4 Ways to Keep Your Taxes Down If You Are Self-Employed

Self-employment has its perks, but being your own boss can lead to headaches come tax season. In addition to the income tax, you’ll need to pay self-employment taxes that support the Social Security and Medicare programs.

But there are ways to reduce the amount you owe.

At the start of the new year, you may receive a 1099-NEC tax form or 1099-K tax form. You also may have received other income in the form of cash or checks for work performed in the previous year from being self-employed.

One of the best ways to lower your taxes paid on self-employed income is to increase your business expenses. As a self-employed taxpayer, you can write off expenses and take certain deductions against that income to help reduce your tax liability.

However, it is very important to hold on to all receipts for any business expenses related to purchases or professional services received and to keep accurate, up-to-date records of your business’s activity.  

Here are four easy ways to keep your taxes down if you are self-employed.

1. Driving expenses

If your self-employed income is from operating a ride-hailing or delivery business through platforms such as Uber or Lyft, you will be able to take a vehicle expense deduction. This allows you to recover some costs associated with wear and tear on your vehicle to operate your business.

Be sure to keep track of your business miles, personal miles and commuting miles as you will need to provide this information to take the deduction.

2. Home office expenses

Home office expenses is another deduction that you can take advantage of if you utilize part of your home as your office space to conduct business. A home office deduction can be calculated using the simplified deduction method, which is a prescribed rate of $5 per square foot of your home that is used for business up to 300 square feet.

Or you can use the actual expense deduction method, which allows you to write off a percentage of expenses related to rent, utilities, mortgage interest, property taxes and repairs and maintenance.

Other common deductible expenses related to your home office include website services, computer software, merchant fees, electronics and other supplies needed to run your business. 

You also can deduct communication expenses, such as a portion of your internet and cellphone bill, as long as those costs are directly related to your business. For example, if 20% of your time on the phone is spent on business, you could deduct 20% of your phone bill.

3. Depreciation deductions

If you purchase equipment, such as a laptop or a leaf blower for your business, you can categorize it as an asset and take a depreciation deduction — which allows you to spread the expense over the useful life of your asset.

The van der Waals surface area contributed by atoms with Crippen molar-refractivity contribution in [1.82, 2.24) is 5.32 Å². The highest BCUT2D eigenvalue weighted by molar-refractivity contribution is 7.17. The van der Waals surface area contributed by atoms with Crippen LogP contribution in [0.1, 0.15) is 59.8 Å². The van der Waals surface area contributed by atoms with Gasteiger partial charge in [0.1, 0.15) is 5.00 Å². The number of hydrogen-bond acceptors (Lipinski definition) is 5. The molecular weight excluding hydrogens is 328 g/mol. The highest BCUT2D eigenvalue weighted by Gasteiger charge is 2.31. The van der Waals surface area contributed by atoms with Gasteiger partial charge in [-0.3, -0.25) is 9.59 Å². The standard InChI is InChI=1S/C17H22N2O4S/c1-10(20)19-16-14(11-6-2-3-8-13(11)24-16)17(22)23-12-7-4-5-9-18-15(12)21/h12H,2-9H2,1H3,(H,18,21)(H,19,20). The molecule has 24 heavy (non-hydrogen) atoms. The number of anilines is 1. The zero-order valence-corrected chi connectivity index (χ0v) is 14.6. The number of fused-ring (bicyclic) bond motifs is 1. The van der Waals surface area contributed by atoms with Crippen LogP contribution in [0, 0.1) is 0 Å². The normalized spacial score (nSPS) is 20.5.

For example, let’s say you purchased a new ergonomic office chair at the beginning of the year for $400. You will be able to classify this as an asset and take a $57.14 depreciation expense deduction each year over a useful life of seven years, which is standard for office furniture.

You can also take a Section 179 election to fully expense and deduct the asset in the current year — instead of depreciating it — to further reduce your tax liability. This is an annual income tax deduction taken by filling Form 4562 with your tax return.

4. S Corp election

Another way to keep your taxes down is by changing your business structure into an S Corp election with the IRS. You can make the S Corp election for your corporation or limited liability company.

For example, when operating your business as an S Corp, if your business income is $100,000 per year and you pay yourself a reasonable salary of $60,000, all income that exceeds your salary — $40,000 in this case — is not subject to self-employment taxes. Only the salary of $60,000 is subject to self-employment taxes. However, if operating your business as a sole proprietor, self-employment tax is due on the entire amount of $100,000 business income.

Financial Reviewer, RetireGuide.com

Ebony J. Howard is a certified public accountant and financial reviewer for RetireGuide.com. Her background is in accounting, personal finance and income tax planning and preparation. Ebony holds a dual degree bachelor’s and master’s in accounting from Clark Atlanta University. She is passionate about making an impact in the community, sharing her knowledge in financial literacy and empowering people to achieve greater financial freedom.